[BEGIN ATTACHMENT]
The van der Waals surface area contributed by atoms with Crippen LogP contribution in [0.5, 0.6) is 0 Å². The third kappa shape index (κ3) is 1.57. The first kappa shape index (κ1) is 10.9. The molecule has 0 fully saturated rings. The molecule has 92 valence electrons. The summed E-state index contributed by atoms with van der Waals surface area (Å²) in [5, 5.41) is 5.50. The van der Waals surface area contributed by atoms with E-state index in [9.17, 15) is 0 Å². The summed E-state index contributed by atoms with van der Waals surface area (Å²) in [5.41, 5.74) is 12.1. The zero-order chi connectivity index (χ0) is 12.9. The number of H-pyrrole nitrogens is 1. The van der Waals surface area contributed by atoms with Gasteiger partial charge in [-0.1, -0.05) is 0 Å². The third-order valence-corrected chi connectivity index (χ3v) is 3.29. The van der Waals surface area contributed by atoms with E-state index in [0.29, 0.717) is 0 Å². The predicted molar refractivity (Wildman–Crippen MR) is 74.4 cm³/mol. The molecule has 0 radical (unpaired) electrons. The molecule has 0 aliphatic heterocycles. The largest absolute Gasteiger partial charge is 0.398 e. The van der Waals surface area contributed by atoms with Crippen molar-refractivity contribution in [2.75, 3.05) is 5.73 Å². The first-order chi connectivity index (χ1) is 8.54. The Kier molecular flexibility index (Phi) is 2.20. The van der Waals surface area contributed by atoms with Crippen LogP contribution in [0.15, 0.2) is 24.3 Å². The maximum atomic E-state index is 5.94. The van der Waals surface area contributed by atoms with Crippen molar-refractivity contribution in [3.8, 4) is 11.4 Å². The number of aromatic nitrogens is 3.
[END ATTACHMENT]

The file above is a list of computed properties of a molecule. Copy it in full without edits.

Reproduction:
The van der Waals surface area contributed by atoms with Crippen LogP contribution in [0.5, 0.6) is 0 Å². The third kappa shape index (κ3) is 1.57. The first kappa shape index (κ1) is 10.9. The molecule has 0 fully saturated rings. The molecule has 92 valence electrons. The summed E-state index contributed by atoms with van der Waals surface area (Å²) in [5, 5.41) is 5.50. The van der Waals surface area contributed by atoms with E-state index in [9.17, 15) is 0 Å². The summed E-state index contributed by atoms with van der Waals surface area (Å²) in [5.41, 5.74) is 12.1. The zero-order chi connectivity index (χ0) is 12.9. The number of H-pyrrole nitrogens is 1. The van der Waals surface area contributed by atoms with Gasteiger partial charge in [-0.1, -0.05) is 0 Å². The third-order valence-corrected chi connectivity index (χ3v) is 3.29. The van der Waals surface area contributed by atoms with E-state index in [0.29, 0.717) is 0 Å². The predicted molar refractivity (Wildman–Crippen MR) is 74.4 cm³/mol. The molecule has 0 radical (unpaired) electrons. The molecule has 0 aliphatic heterocycles. The largest absolute Gasteiger partial charge is 0.398 e. The van der Waals surface area contributed by atoms with Crippen molar-refractivity contribution in [2.75, 3.05) is 5.73 Å². The first-order chi connectivity index (χ1) is 8.54. The Kier molecular flexibility index (Phi) is 2.20. The van der Waals surface area contributed by atoms with Crippen LogP contribution in [0.15, 0.2) is 24.3 Å². The maximum atomic E-state index is 5.94. The van der Waals surface area contributed by atoms with Crippen molar-refractivity contribution in [3.8, 4) is 11.4 Å². The number of aromatic nitrogens is 3.